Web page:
Closing the gap between social media use and usefulness

WSJ: Social Media Value

A survey published this week by The Wall Street Journal shows some interesting findings about social networking tools, small businesses and how the owners of those businesses perceive the value of social media.

While the survey was carried out among US businesses, I think the findings have validity for UK businesses too. See what you think.

Headline metrics:

  • 60 percent of small-business owners say they believe social-media tools are valuable to their company’s growth.
  • Professional-networking service LinkedIn topped the survey, with 41 percent of respondents singling it out as potentially beneficial to their company.
  • 16 percent said YouTube has the most potential to help their businesses, and 14 percent chose Facebook.
  • Only 4 percent said Google+ had the most potential, with just 3 percent saying the same about Twitter.

The Journal’s report includes a number of micro case studies showcasing the experiences of some small-business owners and their accounts of how they use social media and social networks.

What I found of much interest about the survey overall was the gap between use and usefulness – what social media tools and channels people said they use, and which ones they said were of most use to their businesses. That gap is perfectly illustrated in this chart:

WSJ: Use vs Usefulness

Such disparity reflects a general lack of clarity in thinking when considering where to be online. Look at the Twitter metric, for instance – 14 percent said they use regularly it yet only 3 percent think it has the most potential to help their businesses.

Closing that gap between where you spend your time (use) and the measurable return you get for your investment in that time (usefulness) must be a priority task for small business owners (and, indeed, any business whose people spend time online). You need to find out where the people are that you want to connect with online, and be there too.

That requires knowing things about the people you’re interested in engaging with or influencing, with some accuracy not by guesswork.

That may seem an easy answer – other factors will undoubtedly be at play, too – but knowing as much as possible about your “target audience” and where they are surely is a foundational item in your business and communication planning, no matter what size of business you are.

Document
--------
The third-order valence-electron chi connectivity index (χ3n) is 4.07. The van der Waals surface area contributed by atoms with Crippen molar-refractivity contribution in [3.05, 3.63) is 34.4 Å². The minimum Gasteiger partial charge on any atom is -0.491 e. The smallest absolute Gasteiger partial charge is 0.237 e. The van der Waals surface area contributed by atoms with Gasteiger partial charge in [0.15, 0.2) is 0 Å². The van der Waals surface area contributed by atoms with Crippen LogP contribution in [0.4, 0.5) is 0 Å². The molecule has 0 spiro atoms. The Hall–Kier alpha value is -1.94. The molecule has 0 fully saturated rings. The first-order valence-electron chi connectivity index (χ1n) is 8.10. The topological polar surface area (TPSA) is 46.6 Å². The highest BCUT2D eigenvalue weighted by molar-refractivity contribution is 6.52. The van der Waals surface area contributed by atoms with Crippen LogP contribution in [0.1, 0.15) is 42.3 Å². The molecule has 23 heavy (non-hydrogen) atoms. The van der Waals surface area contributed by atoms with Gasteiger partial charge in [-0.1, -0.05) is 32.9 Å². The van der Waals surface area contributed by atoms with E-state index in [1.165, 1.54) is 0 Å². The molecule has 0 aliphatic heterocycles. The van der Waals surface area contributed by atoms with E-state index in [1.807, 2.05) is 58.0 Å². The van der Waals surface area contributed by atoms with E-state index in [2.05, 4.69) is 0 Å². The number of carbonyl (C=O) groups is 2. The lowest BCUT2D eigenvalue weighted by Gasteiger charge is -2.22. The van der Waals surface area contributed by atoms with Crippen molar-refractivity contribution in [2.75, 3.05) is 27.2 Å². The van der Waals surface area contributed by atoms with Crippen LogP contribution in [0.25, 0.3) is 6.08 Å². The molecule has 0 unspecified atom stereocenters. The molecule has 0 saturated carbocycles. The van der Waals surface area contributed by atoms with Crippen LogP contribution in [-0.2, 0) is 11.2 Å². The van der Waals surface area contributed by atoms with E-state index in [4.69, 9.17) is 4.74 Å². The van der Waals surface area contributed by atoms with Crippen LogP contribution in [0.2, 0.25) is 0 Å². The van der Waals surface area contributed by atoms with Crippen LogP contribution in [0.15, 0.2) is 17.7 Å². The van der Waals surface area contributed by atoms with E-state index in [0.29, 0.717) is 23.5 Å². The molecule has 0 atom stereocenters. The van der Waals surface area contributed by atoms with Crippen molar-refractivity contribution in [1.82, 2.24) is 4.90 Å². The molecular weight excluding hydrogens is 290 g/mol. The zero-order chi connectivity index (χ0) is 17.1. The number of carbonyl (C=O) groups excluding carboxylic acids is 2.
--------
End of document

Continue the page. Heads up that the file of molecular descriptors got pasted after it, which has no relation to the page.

Here are two things you can do yourself, right now, to build an accurate picture that will give you a confident pointer to which social media tools may have the most potential for your business:

  1. Listen: Something simple like setting up a Google Alert on key words and phrases of interest to you would give you an idea of who’s talking about those key words and phrases, and where, across the whole social web.
  2. Develop a Clear Plan: Once you know where conversations of interest are taking place, and who’s doing the talking, you can then make your plan for participating in those conversations.

Your starting point is a checklist that will make your planning process easier and quicker:

  • You must have a clear objective.
  • Your objective should be measurable.
  • You must be clear on how your use of social media helps you achieve your objective.

Armed with facts that will give you more confidence, and help you get on track with the next steps in developing a strategic approach to social, you’ll be in a good position to close that gap and make productive use of your (probably scarce) time and resources.

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Neville Hobson

Social Strategist, Communicator, Writer, and Podcaster with a curiosity for tech and how people use it. Believer in an Internet for everyone. Early adopter (and leaver) and experimenter with social media. Occasional test pilot of shiny new objects. Avid tea drinker.

  1. Julio Romo (@twofourseven)

    Some very good points Neville. The Journal’s report is IMO very top line and ignores the time needed to build a profile online as well as offline.

    As you rightly say, it really does come down to planning and execution. And it takes a lot of effort and focus to build a brand.

  2. Top 30 Business and Finance Blogs of 2012

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